Amtrak buys Renaissance Centre for expanded Wilmington offices
WILMINGTON – Another downtown high-rise has been sold, continuing the string of investment in the city, as Amtrak has acquired The Renaissance Centre on North King Street.
Amtrak intends to occupy the currently 70,000 square feet of vacant space in the building, employing upward of 200 people there. The building is just minutes from Joseph R. Biden Wilmington Train Station to the south.
When asked by Delaware Business Times about the purchase, Amtrak’s future plans for current Wilmington-based employees, and whether it would be leaving any other leases or hiring new employees, an Amtrak spokeswoman declined to answer, providing only a short statement confirming the acquisition.
“This purchase is part of Amtrak’s long-term strategy to reduce costs by having employees work out of owned property,” the rail service stated.
The taxpayer-backed company has tried to curb its operating losses in recent years, finishing fiscal year 2019 with a loss of nearly $30 million, a better finish than the previous year which saw a loss of more than $170 million. A consolidation of its office workers just a short walk from the Wilmington station could help it save long term on its real estate costs. Amtrak is currently listing five jobs online in Wilmington and employs about 1,200 in the state at the Wilmington station, two maintenance shops and offices.
Last renovated in 2007, The Renaissance Centre includes 155,000 square feet of Class A office space and a 190-space parking facility. Amtrak has occupied about 9,000 square feet of the building for more than a decade, according to county land records.
Other tenants include the Delaware Supreme Court, the Delaware State Bar Association, the global accounting firm Deloitte, the marketing agnecy Foundry 9, the local ABC affiliate WPVI-TV, and a number of law firms, including McCarter & English, Potter Anderson, Simmons Hanly Conroy, and Whiteford Taylor.
The seller was The Commonwealth Group, a Wilmington-based real estate development and management firm that has owned the building since 2004. A sale price was not disclosed, and county land records reflect only a nominal $1 payment.
Under its charter from Congress, Amtrak is exempt from personal and real property taxes. That means it does not have to pay Delaware’s real estate transfer tax, limiting the public’s ability to determine the building’s sale value.
JLL Executive Vice President Jamie Vari, who facilitated the sale with associate broker Cindy Fleming, said the investment takes 4% of available office space off the Wilmington Central Business District (CBD) market. It’s a positive trend after the city saw upward of 25% of its CBD vacant last year after huge buildings went dark.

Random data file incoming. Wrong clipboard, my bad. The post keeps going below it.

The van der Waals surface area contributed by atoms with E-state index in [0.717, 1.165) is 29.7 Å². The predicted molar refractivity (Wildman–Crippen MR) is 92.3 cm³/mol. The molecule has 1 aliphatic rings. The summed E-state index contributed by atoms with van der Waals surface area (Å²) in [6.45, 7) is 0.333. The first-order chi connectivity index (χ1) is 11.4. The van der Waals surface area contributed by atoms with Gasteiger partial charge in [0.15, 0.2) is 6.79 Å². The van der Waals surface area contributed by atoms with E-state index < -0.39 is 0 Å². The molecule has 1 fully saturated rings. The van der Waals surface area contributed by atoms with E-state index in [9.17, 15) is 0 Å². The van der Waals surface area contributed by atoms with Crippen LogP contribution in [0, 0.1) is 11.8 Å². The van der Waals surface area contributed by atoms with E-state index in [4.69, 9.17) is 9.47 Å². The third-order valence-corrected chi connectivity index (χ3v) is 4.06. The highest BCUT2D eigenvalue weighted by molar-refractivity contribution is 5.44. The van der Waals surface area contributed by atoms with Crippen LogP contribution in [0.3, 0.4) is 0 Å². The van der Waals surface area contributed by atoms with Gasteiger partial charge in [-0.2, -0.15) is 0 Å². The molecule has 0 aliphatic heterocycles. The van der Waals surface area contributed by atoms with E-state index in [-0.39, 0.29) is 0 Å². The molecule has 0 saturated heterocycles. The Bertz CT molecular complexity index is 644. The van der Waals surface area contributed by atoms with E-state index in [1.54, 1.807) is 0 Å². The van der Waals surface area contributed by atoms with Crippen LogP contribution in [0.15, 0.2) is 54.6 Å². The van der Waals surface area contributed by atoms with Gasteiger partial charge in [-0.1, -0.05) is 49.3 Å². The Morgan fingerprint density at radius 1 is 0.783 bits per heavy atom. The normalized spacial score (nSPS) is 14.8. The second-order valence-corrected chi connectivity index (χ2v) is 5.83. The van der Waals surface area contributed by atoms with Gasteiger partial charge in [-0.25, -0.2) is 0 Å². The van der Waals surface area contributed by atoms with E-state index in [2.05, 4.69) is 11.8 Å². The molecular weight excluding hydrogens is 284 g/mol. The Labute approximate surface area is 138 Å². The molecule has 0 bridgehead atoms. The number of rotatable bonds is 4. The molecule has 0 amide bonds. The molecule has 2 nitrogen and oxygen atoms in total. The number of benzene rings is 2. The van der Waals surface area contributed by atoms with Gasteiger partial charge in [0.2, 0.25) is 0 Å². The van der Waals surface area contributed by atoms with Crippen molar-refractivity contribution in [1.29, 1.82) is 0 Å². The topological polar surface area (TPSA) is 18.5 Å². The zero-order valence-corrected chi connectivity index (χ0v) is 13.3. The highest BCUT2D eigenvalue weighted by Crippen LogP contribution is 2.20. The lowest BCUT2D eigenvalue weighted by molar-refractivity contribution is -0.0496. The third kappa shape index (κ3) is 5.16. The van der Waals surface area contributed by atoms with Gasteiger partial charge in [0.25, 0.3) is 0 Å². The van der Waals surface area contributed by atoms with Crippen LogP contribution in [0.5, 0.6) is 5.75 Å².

It’s not the only recent sale in the immediate area of the Amtrak station that sees more than 700,000 riders a year. In 2020 alone, CSC purchased the Pennsylvania Railroad Building for an estimated $4.8 million while New Jersey-based insurance agency Farmers of Salem purchased 1 Avenue of the Arts for more than $4.3 million.
“Having another major employer like Amtrak commit to its long-term presence in the CBD is great news for the Wilmington market,” Vari said in a statement announcing the sale. “We believe we’ll see this owner-occupier trend continue due to lease accounting law changes on the horizon, along with the relatively low cost of real estate in Wilmington when compared to neighboring Interstate 95 corridor cities.”
Vari told DBT that Wilmington has seen steady vacancy rates for Class A space, or the newest, most-desired offices, around 16% in recent months. With average rents between $26 and $27 per square foot, the area is competitively priced compared to surrounding markets such as downtown Philadelphia, the Lehigh Valley and the Navy Yard, where asking rents reach up to $44 per square foot.
“I see this as an opportunity for Wilmington to attract investors looking for affordable, trophy spaces,” he said. “While we can’t predict the future of the Wilmington market, there’s reason to be optimistic when looking at recent transactions.”
Sen. Tom Carper (D-Del.), who commutes to and from Washington, D.C., via Amtrak almost every day, heralded the news that the service was investing in Delaware.
“We are home to a strong Amtrak workforce here in Delaware, and it is welcome news that Amtrak will build on its presence in downtown Wilmington,” he said in a statement. “I’ve long supported Amtrak and passenger rail, and this is a win-win for Wilmington.”
By Jacob Owens